Appearing on Fox & Friends four days before the much-anticipated first presidential debate, Donald Trump gave himself away, telling the hosts that he didn't think moderators should fact check the candidates. Trump has built a campaign on lies and desperately hopes he won't be confronted with the truth as the entire world watches.
The New York Times profiles Shareblue today and says this:
[Shareblue is] already warming up for the biggest event of the general election so far: the first debate, on Monday night. It has already published a piece calling on moderators to fact-check Mr. Trump on the spot, and will continue through debate night, whipping up support online with the hashtag #DemandFairDebates.
We launched #DemandFairDebates for a simple reason: By objective measures and according to independent studies, national media coverage of Hillary Clinton and Donald Trump has been substantially lopsided in his favor.
As we've argued in recent days, Matt Lauer’s moderation of NBC’s Commander-in-Chief forum was widely panned—and deservedly so—but Lauer’s fault was not that he did something unusual. To the contrary, Lauer’s performance was a one hour microcosm of a year’s worth of media coverage.
It included the three core elements of what has been a relentless double standard: Antagonism and scorn for Clinton, an unhealthy obsession with her emails, and sheepish acquiescence to Trump’s lies.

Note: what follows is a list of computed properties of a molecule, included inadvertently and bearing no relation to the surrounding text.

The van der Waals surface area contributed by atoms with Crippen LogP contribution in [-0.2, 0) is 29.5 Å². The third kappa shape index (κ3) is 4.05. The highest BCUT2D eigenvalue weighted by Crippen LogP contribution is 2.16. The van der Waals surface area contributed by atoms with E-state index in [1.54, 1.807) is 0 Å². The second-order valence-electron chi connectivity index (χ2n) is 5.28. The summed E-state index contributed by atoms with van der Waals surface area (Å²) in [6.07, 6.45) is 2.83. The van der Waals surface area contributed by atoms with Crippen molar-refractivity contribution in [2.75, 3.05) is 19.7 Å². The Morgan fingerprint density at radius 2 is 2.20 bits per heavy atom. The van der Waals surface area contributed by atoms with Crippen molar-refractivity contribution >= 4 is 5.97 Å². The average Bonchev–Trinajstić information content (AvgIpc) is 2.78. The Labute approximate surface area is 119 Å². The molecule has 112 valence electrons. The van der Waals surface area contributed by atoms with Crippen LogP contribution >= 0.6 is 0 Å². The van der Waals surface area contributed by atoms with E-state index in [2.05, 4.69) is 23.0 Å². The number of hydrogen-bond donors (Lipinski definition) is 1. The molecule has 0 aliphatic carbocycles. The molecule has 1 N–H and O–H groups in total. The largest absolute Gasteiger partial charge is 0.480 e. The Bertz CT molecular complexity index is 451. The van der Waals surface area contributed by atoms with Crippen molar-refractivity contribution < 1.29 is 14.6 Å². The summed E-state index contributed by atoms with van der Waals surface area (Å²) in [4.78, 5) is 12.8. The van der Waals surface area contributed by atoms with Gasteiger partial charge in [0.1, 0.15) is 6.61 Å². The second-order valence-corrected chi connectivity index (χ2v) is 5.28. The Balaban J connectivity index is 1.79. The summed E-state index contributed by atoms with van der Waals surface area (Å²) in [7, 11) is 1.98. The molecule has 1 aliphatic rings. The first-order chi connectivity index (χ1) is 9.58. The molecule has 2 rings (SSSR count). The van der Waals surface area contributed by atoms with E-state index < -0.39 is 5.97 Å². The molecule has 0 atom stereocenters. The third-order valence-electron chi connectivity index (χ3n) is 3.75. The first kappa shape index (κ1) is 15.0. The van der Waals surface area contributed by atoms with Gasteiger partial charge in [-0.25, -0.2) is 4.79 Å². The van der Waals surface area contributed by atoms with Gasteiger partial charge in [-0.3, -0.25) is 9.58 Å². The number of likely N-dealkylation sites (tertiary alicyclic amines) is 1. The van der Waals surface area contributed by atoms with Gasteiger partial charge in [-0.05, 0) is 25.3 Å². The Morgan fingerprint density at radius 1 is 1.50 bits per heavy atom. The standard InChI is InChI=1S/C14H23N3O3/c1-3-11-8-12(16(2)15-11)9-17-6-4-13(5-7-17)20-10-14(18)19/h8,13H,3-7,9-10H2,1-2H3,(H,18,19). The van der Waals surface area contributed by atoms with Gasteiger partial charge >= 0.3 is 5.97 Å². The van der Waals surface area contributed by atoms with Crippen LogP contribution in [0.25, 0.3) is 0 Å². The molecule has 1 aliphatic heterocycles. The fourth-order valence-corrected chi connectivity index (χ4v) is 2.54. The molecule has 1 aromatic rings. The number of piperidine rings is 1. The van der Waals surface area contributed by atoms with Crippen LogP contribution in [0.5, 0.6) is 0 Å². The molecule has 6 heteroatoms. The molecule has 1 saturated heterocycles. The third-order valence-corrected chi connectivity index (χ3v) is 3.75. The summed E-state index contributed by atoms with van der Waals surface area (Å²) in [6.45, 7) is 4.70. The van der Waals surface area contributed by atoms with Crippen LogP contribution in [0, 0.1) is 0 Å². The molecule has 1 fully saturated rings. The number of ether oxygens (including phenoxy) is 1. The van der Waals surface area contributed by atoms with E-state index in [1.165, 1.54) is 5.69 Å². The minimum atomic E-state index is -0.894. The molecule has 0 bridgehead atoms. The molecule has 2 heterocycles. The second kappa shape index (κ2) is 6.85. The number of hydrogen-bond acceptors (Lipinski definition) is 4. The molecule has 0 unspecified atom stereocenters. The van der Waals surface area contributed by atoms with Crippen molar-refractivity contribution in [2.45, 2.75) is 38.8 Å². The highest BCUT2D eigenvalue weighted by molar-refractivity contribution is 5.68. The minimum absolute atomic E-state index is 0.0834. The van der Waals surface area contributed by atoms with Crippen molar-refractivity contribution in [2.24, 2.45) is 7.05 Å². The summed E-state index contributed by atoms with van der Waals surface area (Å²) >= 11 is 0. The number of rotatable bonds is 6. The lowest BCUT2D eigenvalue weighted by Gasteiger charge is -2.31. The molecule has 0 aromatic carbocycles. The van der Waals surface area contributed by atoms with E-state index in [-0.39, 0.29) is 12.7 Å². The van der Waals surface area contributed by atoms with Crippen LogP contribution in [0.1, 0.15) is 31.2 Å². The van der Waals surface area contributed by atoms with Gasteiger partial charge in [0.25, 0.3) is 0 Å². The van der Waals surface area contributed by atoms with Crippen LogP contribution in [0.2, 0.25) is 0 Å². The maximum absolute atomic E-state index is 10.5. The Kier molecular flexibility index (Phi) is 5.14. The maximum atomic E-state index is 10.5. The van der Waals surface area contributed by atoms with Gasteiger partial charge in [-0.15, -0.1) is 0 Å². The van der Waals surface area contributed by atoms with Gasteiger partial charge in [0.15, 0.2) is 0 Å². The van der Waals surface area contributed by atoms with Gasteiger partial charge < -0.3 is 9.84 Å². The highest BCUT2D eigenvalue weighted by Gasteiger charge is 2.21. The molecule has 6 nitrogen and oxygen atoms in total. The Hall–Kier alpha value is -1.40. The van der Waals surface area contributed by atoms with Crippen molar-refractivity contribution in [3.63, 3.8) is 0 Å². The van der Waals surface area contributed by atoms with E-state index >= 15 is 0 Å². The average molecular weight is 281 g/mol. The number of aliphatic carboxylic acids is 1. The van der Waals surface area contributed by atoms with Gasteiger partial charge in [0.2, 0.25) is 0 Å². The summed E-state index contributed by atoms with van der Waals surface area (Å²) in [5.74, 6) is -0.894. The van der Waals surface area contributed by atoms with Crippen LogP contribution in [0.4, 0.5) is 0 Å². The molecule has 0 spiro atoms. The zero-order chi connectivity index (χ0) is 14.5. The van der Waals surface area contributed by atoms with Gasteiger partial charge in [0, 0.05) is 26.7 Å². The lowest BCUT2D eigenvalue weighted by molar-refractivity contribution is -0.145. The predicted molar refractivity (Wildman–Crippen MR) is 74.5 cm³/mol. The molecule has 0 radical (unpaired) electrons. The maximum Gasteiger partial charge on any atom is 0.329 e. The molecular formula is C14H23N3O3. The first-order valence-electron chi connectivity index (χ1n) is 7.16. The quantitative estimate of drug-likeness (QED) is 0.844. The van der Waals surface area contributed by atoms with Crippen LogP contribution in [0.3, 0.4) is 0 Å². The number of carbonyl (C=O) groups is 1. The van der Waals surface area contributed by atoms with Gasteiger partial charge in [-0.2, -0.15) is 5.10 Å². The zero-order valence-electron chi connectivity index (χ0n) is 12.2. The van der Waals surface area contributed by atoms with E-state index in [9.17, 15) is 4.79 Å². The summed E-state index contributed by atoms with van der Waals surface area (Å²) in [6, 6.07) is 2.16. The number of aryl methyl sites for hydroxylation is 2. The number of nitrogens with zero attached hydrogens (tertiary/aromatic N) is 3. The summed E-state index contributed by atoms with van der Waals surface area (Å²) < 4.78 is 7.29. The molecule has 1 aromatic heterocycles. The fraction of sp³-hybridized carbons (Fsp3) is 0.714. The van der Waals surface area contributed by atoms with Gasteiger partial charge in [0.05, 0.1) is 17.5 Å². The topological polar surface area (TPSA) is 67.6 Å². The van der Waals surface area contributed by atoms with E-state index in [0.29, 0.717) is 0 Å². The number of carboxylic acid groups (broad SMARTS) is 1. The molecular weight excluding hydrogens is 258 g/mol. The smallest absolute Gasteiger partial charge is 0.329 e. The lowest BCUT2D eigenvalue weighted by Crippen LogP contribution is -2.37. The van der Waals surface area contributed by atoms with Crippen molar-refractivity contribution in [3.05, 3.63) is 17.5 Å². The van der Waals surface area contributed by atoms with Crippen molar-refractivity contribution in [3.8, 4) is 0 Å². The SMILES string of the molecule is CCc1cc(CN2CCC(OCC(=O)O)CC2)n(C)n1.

The unfairness of it all became glaringly manifest when condensed into a 60 minute spectacle.
Lester Holt can learn from Lauer’s mistake.
First, he can face the truth about the abysmal coverage of Hillary Clinton. Even as trust in the mass media plummets to new lows, too many of his fellow journalists are in denial about their Clinton problem. Second, he can prepare to call Trump’s lies what they are. Third, he can keep the conversation focused on issues that matter to working Americans, not optics that only matter to elite reporters and well-paid pundits.
Here is the harsh truth Holt must face if he intends to do justice to his important role: The corporate media have spent 18 months repeating pervasive narratives about Hillary Clinton, priming news consumers to have a Pavlovian response to only a single word and doing their level best to set her up for defeat.
Trump has weathered no sustained narrative-building from the media, so there is no meme like “transcripts” or “emails” or “untrustworthy” that Holt can take advantage of as a shorthand to impugn his character.
If, in questioning Clinton, Holt simply echoes the subjects his colleagues have been repeating for the last year and a half (or longer, in some cases), he’ll automatically tilt the debate in Trump’s favor.
So, when Trump tells Fox News that debate moderators shouldn't fact check the candidates, we know exactly why: he's afraid of what will happen if they do.